Review: ‘The Mountain’

Simmering resentments and raging hormones dominate this estrogen-heavy two-hander.

Simmering resentments and raging hormones dominate the drama in “The Mountain,” as a bickering lesbian couple try to save their relationship by revisiting the site of a tragedy two years before. Debuting Norwegian helmer-writer Ole Glaever reworks themes from his short films, such as grief and miscommunication, in this estrogen-heavy two-hander, which should be in demand at gay fests and femme-centered events.

As the backstories of tightly wound, dark-haired Nora (theater thesp Marie Magnusdotter Solem, the helmer’s wife) and scatty blonde Solveig (Ellen Dorrit Petersen) are gradually revealed over the course of a four-day, very Norwegian hiking and camping trek, the majestic snowy landscape becomes a supporting character in the narrative, reflecting their inner emotions. A little of this conceit goes a long way, however. Filled with closeups of talking heads, what could have been a visually oppressive chamber piece gets a free aesthetic boost from the wild nature in the background. Thesps convincingly evince a range of emotions, but montage and framing keep viewers aware that they’re always watching a performance (an effect furthered by the women’s ever-perfect lipstick). Shot without government support, tech package is pro.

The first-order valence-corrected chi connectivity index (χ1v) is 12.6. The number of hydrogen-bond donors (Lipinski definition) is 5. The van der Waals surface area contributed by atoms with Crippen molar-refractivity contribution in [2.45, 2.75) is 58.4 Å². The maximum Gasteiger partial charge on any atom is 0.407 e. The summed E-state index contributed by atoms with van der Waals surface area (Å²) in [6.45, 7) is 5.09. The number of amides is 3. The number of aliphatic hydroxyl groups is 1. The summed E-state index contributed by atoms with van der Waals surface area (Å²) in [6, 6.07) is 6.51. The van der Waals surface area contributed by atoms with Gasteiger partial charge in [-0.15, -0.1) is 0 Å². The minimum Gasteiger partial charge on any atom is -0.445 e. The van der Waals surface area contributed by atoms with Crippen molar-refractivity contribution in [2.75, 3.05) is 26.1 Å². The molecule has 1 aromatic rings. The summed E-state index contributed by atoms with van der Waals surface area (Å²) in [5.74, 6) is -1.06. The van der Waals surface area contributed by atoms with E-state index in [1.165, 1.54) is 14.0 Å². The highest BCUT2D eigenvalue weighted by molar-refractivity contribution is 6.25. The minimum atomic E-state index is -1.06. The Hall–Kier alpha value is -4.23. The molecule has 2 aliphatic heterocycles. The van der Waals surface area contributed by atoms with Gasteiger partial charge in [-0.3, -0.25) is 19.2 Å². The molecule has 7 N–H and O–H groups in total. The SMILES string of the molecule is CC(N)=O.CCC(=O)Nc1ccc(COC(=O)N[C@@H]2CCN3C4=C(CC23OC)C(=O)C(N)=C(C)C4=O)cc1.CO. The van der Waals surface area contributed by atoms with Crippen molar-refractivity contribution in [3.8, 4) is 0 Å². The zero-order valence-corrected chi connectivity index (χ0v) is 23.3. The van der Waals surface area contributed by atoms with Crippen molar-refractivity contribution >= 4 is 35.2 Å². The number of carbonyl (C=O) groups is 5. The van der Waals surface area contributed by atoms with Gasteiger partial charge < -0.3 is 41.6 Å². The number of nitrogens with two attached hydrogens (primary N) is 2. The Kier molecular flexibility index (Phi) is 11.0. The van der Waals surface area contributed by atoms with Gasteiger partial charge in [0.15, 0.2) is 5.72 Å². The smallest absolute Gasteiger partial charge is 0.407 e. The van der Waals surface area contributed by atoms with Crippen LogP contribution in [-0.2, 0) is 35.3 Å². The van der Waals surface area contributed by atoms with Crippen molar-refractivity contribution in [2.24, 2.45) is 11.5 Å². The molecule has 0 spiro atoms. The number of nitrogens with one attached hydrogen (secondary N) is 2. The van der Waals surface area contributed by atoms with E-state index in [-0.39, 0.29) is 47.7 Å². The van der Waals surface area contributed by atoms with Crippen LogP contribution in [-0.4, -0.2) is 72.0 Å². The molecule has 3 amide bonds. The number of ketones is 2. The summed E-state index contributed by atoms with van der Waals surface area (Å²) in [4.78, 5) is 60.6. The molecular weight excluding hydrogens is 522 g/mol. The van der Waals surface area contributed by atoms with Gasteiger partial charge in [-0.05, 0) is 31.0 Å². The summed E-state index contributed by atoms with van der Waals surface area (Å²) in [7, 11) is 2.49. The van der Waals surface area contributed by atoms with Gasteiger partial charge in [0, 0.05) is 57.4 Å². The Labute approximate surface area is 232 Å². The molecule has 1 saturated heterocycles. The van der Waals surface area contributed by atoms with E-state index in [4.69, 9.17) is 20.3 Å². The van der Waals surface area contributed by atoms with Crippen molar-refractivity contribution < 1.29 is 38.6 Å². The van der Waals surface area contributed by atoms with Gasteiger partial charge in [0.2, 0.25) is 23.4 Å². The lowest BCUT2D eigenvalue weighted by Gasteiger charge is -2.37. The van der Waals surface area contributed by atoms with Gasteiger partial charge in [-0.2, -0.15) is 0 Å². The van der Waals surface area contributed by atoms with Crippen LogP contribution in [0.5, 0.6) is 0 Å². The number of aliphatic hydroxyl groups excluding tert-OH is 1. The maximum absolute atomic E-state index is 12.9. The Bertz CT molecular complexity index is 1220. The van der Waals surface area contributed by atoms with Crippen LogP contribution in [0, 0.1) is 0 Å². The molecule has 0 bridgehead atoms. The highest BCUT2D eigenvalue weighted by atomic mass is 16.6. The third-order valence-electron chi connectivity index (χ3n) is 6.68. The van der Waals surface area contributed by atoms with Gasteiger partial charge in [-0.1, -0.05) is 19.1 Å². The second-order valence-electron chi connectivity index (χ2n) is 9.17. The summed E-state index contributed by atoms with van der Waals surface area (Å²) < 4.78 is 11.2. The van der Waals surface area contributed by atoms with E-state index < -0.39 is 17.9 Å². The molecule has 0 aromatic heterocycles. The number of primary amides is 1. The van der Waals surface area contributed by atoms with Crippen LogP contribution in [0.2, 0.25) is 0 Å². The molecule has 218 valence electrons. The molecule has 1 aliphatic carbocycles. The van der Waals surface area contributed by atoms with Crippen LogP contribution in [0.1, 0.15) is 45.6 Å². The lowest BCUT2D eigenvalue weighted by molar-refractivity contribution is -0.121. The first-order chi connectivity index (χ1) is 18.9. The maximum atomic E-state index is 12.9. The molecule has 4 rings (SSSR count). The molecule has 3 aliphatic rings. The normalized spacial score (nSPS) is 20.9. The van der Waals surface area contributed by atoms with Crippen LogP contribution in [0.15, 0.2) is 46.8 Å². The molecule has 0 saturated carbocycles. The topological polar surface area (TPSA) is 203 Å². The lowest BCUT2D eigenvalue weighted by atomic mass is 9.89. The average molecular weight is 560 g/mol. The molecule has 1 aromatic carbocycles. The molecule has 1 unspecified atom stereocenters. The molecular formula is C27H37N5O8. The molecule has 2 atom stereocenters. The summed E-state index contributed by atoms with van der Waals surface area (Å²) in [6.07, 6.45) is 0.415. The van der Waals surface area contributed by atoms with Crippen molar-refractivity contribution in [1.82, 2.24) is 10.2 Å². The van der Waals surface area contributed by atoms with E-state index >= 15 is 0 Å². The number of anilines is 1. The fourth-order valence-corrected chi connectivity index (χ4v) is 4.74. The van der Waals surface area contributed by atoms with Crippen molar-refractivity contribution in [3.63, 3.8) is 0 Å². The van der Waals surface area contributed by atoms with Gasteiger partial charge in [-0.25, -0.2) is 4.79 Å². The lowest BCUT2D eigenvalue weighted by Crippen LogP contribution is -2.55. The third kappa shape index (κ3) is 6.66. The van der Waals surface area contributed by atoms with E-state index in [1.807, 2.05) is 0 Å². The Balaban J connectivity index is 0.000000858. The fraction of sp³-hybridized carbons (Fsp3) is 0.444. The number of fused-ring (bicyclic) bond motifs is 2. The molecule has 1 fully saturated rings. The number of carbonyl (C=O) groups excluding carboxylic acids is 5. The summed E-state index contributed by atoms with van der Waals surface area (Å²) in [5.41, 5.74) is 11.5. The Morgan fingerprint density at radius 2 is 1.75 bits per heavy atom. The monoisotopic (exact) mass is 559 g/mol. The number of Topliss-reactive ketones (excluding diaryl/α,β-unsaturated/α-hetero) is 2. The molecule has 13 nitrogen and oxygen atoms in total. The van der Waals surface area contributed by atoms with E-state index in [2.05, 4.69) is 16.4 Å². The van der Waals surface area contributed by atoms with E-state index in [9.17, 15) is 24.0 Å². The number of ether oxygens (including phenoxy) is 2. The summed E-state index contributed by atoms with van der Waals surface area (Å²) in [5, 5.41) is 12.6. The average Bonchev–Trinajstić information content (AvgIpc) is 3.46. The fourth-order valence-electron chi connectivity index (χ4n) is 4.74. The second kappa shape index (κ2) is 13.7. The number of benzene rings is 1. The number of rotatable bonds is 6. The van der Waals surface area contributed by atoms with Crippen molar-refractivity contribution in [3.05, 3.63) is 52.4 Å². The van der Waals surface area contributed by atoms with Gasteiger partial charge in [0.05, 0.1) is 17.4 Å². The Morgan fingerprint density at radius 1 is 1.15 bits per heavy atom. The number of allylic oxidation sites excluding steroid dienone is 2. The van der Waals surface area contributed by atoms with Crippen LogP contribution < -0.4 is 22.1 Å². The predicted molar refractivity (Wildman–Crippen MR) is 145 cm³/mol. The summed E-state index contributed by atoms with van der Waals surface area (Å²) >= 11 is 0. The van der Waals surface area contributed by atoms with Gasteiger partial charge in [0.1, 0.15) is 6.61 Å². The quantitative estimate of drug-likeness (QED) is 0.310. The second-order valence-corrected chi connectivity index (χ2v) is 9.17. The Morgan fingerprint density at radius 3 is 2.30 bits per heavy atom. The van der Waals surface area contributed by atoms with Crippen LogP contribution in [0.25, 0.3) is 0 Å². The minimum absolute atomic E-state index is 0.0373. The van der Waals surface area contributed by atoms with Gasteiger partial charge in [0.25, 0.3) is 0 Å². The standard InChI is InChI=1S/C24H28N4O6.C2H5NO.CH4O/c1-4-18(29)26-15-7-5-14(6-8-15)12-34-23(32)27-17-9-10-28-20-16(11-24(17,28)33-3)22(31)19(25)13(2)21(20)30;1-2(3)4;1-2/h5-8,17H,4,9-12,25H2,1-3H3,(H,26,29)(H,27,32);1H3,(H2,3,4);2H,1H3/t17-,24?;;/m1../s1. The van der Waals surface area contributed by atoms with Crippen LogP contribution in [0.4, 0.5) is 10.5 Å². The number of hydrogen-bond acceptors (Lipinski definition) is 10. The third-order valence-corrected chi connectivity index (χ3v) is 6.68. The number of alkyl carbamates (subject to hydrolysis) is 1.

The Mountain

Norway

Production

A Euforia release of a Ferdinand Films, 4 1/2 Fiksjon production. (International sales: Bavaria Film, Munich.) Produced by Ole Glaever, Karin Julsrud. Directed, written by Ole Glaever.

Crew

Camera (color, widescreen), Oystein Mamen; editors, Wibecke Ronseth, Astrid S. Johansen; music, Ola Flottum; costume designer, Itonje Soimer Guttarmsen. Reviewed at Berlin Film Festival (Panorama Special), Feb. 12, 2011. Running time: 73 MIN.

With

Ellen Dorrit Petersen, Marie Magnusdotter Solem.

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